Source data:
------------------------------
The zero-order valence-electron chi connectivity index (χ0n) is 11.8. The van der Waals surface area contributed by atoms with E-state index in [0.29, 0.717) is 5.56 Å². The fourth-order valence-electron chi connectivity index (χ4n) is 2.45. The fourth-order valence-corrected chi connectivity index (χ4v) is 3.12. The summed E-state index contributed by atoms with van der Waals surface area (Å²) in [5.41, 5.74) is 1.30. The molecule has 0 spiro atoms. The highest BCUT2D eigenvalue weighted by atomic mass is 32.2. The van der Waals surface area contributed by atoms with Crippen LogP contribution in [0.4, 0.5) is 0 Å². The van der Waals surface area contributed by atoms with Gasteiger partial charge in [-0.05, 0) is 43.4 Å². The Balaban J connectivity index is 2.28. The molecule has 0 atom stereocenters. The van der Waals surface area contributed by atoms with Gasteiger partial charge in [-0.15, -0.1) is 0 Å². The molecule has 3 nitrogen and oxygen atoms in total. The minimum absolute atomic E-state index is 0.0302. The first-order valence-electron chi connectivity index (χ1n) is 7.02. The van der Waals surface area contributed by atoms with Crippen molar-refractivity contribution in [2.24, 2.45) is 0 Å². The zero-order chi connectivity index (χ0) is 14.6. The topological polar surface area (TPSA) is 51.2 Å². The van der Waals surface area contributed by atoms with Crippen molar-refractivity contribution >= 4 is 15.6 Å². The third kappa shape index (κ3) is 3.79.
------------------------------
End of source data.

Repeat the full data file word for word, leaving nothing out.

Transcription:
The zero-order valence-electron chi connectivity index (χ0n) is 11.8. The van der Waals surface area contributed by atoms with E-state index in [0.29, 0.717) is 5.56 Å². The fourth-order valence-electron chi connectivity index (χ4n) is 2.45. The fourth-order valence-corrected chi connectivity index (χ4v) is 3.12. The summed E-state index contributed by atoms with van der Waals surface area (Å²) in [5.41, 5.74) is 1.30. The molecule has 0 spiro atoms. The highest BCUT2D eigenvalue weighted by atomic mass is 32.2. The van der Waals surface area contributed by atoms with Crippen LogP contribution in [0.4, 0.5) is 0 Å². The van der Waals surface area contributed by atoms with Gasteiger partial charge in [-0.05, 0) is 43.4 Å². The Balaban J connectivity index is 2.28. The molecule has 0 atom stereocenters. The van der Waals surface area contributed by atoms with Gasteiger partial charge in [-0.15, -0.1) is 0 Å². The molecule has 3 nitrogen and oxygen atoms in total. The minimum absolute atomic E-state index is 0.0302. The first-order valence-electron chi connectivity index (χ1n) is 7.02. The van der Waals surface area contributed by atoms with Crippen molar-refractivity contribution in [2.24, 2.45) is 0 Å². The zero-order chi connectivity index (χ0) is 14.6. The topological polar surface area (TPSA) is 51.2 Å². The van der Waals surface area contributed by atoms with Crippen molar-refractivity contribution >= 4 is 15.6 Å². The third kappa shape index (κ3) is 3.79.